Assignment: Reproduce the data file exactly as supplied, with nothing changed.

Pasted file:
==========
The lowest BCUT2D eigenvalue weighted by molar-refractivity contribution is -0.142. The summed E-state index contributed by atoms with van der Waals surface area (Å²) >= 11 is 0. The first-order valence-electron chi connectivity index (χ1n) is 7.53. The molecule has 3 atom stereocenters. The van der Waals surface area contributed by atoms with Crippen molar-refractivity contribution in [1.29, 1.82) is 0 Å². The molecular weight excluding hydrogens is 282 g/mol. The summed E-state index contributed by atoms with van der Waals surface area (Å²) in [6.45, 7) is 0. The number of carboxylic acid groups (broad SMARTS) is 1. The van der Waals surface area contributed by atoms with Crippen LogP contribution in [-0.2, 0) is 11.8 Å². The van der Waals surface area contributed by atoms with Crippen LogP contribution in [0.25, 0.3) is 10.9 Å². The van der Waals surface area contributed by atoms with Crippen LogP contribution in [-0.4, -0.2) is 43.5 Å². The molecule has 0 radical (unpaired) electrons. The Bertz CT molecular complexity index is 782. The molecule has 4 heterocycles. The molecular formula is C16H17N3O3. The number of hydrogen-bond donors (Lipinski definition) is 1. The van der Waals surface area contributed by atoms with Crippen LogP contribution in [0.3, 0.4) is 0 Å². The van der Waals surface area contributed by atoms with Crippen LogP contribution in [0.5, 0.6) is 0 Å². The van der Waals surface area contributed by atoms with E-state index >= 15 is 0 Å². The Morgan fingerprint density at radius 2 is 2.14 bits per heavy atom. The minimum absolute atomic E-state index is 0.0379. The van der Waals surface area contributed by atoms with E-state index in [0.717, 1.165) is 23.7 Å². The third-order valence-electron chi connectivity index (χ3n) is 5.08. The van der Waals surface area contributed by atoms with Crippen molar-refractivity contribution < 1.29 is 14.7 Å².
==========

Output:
The lowest BCUT2D eigenvalue weighted by molar-refractivity contribution is -0.142. The summed E-state index contributed by atoms with van der Waals surface area (Å²) >= 11 is 0. The first-order valence-electron chi connectivity index (χ1n) is 7.53. The molecule has 3 atom stereocenters. The van der Waals surface area contributed by atoms with Crippen molar-refractivity contribution in [1.29, 1.82) is 0 Å². The molecular weight excluding hydrogens is 282 g/mol. The summed E-state index contributed by atoms with van der Waals surface area (Å²) in [6.45, 7) is 0. The number of carboxylic acid groups (broad SMARTS) is 1. The van der Waals surface area contributed by atoms with Crippen LogP contribution in [-0.2, 0) is 11.8 Å². The van der Waals surface area contributed by atoms with Crippen LogP contribution in [0.25, 0.3) is 10.9 Å². The van der Waals surface area contributed by atoms with Crippen LogP contribution in [-0.4, -0.2) is 43.5 Å². The molecule has 0 radical (unpaired) electrons. The Bertz CT molecular complexity index is 782. The molecule has 4 heterocycles. The molecular formula is C16H17N3O3. The number of hydrogen-bond donors (Lipinski definition) is 1. The van der Waals surface area contributed by atoms with Crippen LogP contribution in [0.3, 0.4) is 0 Å². The van der Waals surface area contributed by atoms with Crippen LogP contribution in [0.5, 0.6) is 0 Å². The van der Waals surface area contributed by atoms with E-state index >= 15 is 0 Å². The Morgan fingerprint density at radius 2 is 2.14 bits per heavy atom. The minimum absolute atomic E-state index is 0.0379. The van der Waals surface area contributed by atoms with E-state index in [0.717, 1.165) is 23.7 Å². The third-order valence-electron chi connectivity index (χ3n) is 5.08. The van der Waals surface area contributed by atoms with Crippen molar-refractivity contribution < 1.29 is 14.7 Å².